Table 1 shows the results as regards healing. Below 20 mm Hg 2 stumps out of 4 failed to heal. One stump healed by second intention and one stump healed primarily. Between 20 and 30 mm Hg one stump out of 6 failed to heal and above 30 mm Hg one stump out of 10 failed to heal. The 14 successful stumps with SPP above 20 mm Hg healed by primary intention.

The correlation between wound complications and SPP as evaluated by a rank sum test was almost statistically significant (P 0.07).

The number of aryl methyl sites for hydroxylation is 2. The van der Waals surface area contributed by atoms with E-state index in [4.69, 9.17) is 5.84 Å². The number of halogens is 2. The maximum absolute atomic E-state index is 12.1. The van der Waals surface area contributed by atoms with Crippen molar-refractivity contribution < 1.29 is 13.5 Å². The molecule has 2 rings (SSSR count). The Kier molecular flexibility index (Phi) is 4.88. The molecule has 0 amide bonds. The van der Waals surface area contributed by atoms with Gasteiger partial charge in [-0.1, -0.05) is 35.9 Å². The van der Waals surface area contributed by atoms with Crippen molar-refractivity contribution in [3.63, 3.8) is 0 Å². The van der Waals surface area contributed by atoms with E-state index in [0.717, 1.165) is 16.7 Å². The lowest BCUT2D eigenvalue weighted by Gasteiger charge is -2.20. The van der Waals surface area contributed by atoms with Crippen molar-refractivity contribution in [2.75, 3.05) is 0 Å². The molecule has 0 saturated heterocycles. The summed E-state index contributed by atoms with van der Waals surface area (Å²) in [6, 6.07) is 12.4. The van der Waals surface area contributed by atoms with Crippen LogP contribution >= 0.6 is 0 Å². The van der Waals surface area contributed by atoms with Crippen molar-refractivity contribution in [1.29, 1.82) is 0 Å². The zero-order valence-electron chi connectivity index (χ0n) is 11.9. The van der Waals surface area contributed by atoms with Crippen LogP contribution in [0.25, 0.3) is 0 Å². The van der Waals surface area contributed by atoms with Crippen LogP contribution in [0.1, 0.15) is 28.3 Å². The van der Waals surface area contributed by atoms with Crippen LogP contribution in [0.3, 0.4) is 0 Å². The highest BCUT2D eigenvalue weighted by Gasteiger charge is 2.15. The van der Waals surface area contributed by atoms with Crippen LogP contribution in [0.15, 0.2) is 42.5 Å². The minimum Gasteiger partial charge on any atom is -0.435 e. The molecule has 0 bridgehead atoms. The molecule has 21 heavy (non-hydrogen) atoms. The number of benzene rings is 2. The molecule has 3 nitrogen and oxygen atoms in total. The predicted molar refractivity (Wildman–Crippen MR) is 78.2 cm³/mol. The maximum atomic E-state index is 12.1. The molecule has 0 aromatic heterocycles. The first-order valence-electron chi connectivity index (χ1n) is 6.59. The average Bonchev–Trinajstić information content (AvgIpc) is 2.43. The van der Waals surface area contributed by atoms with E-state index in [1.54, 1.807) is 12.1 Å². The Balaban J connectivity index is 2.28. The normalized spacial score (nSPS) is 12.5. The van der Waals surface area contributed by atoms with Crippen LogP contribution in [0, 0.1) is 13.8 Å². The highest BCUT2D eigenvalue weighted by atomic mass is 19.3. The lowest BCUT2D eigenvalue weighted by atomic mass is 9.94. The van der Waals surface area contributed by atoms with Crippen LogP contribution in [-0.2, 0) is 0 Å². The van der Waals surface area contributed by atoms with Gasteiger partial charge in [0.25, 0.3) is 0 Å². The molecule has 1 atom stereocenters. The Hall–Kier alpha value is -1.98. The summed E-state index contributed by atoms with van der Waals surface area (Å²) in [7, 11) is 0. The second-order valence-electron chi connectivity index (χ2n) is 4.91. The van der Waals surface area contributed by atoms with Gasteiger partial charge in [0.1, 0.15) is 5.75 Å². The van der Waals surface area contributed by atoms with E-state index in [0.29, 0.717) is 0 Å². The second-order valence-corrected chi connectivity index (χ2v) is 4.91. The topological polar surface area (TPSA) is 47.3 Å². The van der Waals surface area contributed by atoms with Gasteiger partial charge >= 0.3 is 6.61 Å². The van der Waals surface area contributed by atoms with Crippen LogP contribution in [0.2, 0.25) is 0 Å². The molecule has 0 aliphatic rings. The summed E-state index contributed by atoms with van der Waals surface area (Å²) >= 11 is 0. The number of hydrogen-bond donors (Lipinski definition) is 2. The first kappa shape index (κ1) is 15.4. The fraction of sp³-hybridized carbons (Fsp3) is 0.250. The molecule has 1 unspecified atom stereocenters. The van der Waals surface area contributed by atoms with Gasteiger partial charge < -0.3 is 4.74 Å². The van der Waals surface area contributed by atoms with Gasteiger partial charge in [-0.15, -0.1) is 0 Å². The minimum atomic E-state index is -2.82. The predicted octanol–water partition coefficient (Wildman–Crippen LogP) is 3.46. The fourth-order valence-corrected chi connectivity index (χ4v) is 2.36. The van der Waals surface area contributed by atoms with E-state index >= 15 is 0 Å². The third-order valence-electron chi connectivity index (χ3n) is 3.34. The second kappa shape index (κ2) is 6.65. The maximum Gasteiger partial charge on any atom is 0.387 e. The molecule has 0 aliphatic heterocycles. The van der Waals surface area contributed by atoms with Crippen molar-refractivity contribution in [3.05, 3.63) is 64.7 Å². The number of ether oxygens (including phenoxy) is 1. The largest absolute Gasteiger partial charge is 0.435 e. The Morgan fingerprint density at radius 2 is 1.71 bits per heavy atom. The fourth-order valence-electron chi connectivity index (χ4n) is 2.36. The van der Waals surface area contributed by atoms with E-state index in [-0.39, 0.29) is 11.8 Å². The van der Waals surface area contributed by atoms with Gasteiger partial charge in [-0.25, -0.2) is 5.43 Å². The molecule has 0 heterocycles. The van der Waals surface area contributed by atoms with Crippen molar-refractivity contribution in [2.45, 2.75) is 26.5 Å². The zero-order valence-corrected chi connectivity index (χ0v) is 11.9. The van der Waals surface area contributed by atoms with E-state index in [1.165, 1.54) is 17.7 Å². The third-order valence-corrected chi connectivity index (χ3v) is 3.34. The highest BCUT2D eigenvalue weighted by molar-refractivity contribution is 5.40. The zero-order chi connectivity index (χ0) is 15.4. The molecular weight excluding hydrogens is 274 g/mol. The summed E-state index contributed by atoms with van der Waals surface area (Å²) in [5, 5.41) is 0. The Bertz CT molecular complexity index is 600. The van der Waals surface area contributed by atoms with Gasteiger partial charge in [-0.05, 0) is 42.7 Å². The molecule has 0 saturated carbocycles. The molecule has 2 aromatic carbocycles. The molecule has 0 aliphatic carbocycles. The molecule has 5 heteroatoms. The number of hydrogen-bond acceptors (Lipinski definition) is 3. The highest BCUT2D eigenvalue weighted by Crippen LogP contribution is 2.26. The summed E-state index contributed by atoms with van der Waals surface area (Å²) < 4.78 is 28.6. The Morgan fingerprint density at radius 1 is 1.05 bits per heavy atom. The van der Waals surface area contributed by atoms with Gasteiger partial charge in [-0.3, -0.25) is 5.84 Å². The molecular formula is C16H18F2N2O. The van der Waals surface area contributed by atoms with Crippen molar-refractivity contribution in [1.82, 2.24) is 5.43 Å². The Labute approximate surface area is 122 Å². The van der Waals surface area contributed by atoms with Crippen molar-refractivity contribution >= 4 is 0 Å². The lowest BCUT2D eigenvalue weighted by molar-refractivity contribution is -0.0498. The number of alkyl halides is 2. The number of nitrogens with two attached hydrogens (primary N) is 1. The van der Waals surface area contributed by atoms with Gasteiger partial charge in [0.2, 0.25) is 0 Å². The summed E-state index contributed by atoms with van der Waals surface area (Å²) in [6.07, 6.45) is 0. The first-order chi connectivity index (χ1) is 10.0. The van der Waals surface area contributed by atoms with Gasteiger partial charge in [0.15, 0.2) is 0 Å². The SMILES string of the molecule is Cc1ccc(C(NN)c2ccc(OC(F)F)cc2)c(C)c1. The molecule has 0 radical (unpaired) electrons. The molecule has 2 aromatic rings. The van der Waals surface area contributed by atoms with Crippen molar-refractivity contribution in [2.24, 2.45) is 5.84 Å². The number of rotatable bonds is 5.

In this study the healing of TK amputations has been compared to the preoperative SPP as measured 10 cm below the knee joint, i.e. the point usually employed for determination of healing prognosis for BK amputations. SPP values below 20 mmHg at this point means 75 to 90 per cent risk of failure and SPP values between 20 and 30 mm Hg means about 50 per cent risk of failure (Holstein et al, 1979; Holstein, 1982). TK amputations are made a little more proximally, and if no specific complications related to the TK level appear, one would expect a slightly better healing prognosis for this type of amputation as related to the measure point 10 cm below the knee. In fact the healing figures were slightly better with 50 per cent risk of failures below 20 mm Hg and 17 per cent risk of failures between 20 and 30 mm Hg. The TK amputations as well as the BK amputations heal in approximately 90 per cent of the cases in non-ischaemic tissue, i.e. with SPP above 30 mm Hg.